With the Fed embarking on a new course of monetary tightening amid continued fighting in Ukraine, stocks staged a powerful, broad-based rally last week.
The Dow Jones Industrial Average jumped 5.49%, while the Standard & Poor’s 500 gained 6.16%. The Nasdaq Composite index soared 8.18% for the week. The MSCI EAFE index, which tracks developed overseas stock markets, advanced 5.17%.1,2,3
After surrendering gains on Monday, stocks surged higher for four consecutive days. The rally was propelled by strong economic data, the outcome of last week’s Federal Open Market Committee (FOMC) meeting, and reports that Russia made interest payments on its sovereign debt, avoiding technical default.
The uptrend began with a drop in oil prices and a lighter-than-expected wholesale inflation report. Stock prices initially buckled following Wednesday’s hawkish FOMC announcement, but turned higher as investors interpreted the Fed’s news as a welcome plan to combat inflation. Stocks extended their gains into the final two trading sessions, cementing their best weekly performance since November 2020.4
The Fed’s Plan
For the first time since 2018, the Federal Reserve hiked the federal funds rate, increasing it by 0.25% and signaling that it expected to raise rates at a faster pace than originally outlined in December. Based on its projections of future fed fund rates, the Fed may implement seven quarter-point rate hikes this year and another three to four next year.5
In a statement following the FOMC meeting, Fed officials expressed rising concerns over inflationary pressures made more acute by the war in Ukraine. Members also indicated that they would soon announce a plan to reduce the Fed’s $9 trillion balance sheet.6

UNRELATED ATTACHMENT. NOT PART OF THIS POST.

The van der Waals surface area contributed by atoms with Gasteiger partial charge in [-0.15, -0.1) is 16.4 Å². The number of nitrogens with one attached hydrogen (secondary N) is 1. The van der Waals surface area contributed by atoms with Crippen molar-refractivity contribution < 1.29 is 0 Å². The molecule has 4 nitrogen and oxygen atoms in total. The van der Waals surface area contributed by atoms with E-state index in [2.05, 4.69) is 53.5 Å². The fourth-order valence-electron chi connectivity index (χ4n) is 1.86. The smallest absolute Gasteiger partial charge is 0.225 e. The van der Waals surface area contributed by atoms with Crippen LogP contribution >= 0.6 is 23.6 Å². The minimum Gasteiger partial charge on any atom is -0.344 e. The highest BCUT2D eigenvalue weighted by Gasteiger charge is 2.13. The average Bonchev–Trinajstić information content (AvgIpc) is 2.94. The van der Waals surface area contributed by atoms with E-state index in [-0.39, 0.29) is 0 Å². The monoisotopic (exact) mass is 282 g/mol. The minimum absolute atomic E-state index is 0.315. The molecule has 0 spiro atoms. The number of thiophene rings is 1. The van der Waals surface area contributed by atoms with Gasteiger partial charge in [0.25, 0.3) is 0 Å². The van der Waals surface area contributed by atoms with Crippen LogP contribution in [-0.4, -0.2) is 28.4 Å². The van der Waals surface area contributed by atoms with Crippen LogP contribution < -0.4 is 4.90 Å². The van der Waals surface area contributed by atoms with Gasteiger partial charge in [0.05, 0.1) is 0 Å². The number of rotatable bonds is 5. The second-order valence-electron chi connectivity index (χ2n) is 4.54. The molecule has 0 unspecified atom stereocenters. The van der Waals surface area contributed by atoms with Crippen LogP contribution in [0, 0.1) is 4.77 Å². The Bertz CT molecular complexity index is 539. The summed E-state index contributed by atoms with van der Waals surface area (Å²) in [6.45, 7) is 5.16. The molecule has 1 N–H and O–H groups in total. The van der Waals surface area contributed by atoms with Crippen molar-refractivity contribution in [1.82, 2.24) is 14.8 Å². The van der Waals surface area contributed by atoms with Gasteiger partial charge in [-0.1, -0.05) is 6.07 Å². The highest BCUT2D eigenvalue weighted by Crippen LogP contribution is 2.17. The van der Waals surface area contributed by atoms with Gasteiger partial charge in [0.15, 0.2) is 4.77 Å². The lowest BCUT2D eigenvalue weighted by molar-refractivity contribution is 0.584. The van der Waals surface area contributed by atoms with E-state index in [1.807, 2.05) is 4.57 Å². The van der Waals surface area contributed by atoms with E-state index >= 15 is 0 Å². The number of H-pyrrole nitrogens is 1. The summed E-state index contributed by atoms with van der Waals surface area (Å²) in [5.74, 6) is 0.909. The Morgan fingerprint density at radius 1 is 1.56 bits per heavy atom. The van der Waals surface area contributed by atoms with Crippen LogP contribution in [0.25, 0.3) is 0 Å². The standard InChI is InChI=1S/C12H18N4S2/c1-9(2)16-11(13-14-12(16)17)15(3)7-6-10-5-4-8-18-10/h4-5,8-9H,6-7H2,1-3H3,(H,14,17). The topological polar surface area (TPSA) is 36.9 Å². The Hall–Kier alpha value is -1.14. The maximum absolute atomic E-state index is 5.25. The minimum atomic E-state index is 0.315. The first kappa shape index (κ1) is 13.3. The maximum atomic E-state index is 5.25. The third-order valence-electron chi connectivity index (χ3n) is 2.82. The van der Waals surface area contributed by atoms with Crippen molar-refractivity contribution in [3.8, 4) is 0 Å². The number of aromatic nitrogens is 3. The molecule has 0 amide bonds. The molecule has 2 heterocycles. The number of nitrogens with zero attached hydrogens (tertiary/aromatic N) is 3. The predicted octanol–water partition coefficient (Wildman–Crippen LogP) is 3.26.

This Week: Key Economic Data
Wednesday: New Home Sales.
Thursday: Jobless Claims. Durable Goods Orders. Purchasing Managers’ Index (PMI) Composite Flash.
Friday: Consumer Sentiment.
Source: Econoday, March 18, 2022
This Week: Companies Reporting Earnings
Monday: Nike, Inc. (NKE).
Tuesday: Adobe, Inc. (ADBE).
Wednesday: General Mills, Inc. (GIS).
Source: Zacks, March 18, 2022
"Everything must be taken into account. If the fact will not fit the theory — let the theory go."
– Agatha Christie
Do You Have to Pay Taxes on Your Hobby?
Whether you picked up embroidering, dog grooming, or making your jewelry, a side hobby may or may not require paying taxes. Here are some things to consider when determining whether your activity is a hobby or business:
If you receive income from your hobby with no intention of making a profit, you may have to report the income to the IRS.
* This information is not intended to be a substitute for specific, individualized tax advice. We suggest that you discuss your specific tax issues with a qualified tax professional.
Tip adapted from IRS.gov7
Footnotes and Sources
2. The Wall Street Journal, March 18, 2022
3. The Wall Street Journal, March 18, 2022
4. CNBC, March 18, 2022
5. The Wall Street Journal, March 16, 2022
6. The Wall Street Journal, March 16, 2022
7. IRS.gov, June 30, 2021
8. AAD.org, September 30, 2021
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